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Botswana close to reaching the 90-90-90 testing and treatment targets
Keith Alcorn, 2016-02-25 02:20:00
Botswana is already close to reaching the 90-90-90 target
for testing, treatment and viral suppression, and is ahead of the United States
and most European countries in its efforts to improve treatment coverage,
Tendani Gaolathe of the Botswana-Harvard AIDS Institute Partnership reported at
CROI 2016 in Boston on Wednesday.
Furthermore it has achieved this level of coverage when
providing treatment to people with CD4 cell counts below 350 cells/mm3, even before moving to provide treatment for everyone diagnosed with HIV infection.
An analysis of treatment coverage in a large
population-based study of antiretroviral treatment as prevention – the PopART
study – also found that substantial increases in treatment coverage had been
achieved as a result of a comprehensive package of home-based HIV testing and
linkage to care in Kwazulu Natal, South Africa, and in Zambia.
The 90-90-90 target set by UNAIDS encourages countries to
aim to achieve:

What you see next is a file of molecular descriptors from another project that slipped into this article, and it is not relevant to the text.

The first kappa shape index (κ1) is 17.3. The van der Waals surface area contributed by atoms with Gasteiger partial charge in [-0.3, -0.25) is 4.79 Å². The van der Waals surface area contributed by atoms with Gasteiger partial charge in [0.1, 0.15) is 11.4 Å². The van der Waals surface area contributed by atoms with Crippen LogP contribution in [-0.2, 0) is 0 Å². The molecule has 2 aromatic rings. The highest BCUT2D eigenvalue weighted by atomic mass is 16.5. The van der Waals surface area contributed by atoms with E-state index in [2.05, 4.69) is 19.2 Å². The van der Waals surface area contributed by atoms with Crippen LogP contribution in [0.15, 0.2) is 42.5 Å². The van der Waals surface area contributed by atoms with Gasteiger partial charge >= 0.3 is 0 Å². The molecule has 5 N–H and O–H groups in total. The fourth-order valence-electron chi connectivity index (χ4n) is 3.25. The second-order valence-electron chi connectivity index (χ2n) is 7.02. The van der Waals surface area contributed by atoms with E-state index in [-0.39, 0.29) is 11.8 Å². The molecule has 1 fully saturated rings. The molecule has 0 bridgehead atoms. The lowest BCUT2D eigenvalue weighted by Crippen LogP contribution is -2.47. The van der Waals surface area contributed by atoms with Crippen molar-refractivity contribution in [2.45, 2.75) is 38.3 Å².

Diagnosis of 90% of people living with HIV by
Initiation of treatment by 90% of diagnosed
people by 2020
Viral suppression in 90% of people on treatment
This sequence of actions, or `treatment cascade` would
result in viral suppression in 73% of all people living with HIV by 2020,
enough to greatly reduce HIV transmission and gradually reduce HIV prevalence.
Previous international reviews of treatment cascade
performance have shown that northern European countries and Australia have made
the greatest progress towards reaching the 90-90-90 target. The most recent review,
at the Eighth International AIDS Society Conference last year in Vancouver,
found that Switzerland, Australia, the United Kingdom, Denmark and the
Netherlands are well on their way to achieving this target; in each case,
easily attainable improvements in the rate of diagnosis or treatment initiation
should allow these countries to reach the goal.
That study found that 32% of people with HIV in sub-Saharan
Africa were virally suppressed, compared with 30% in the United States.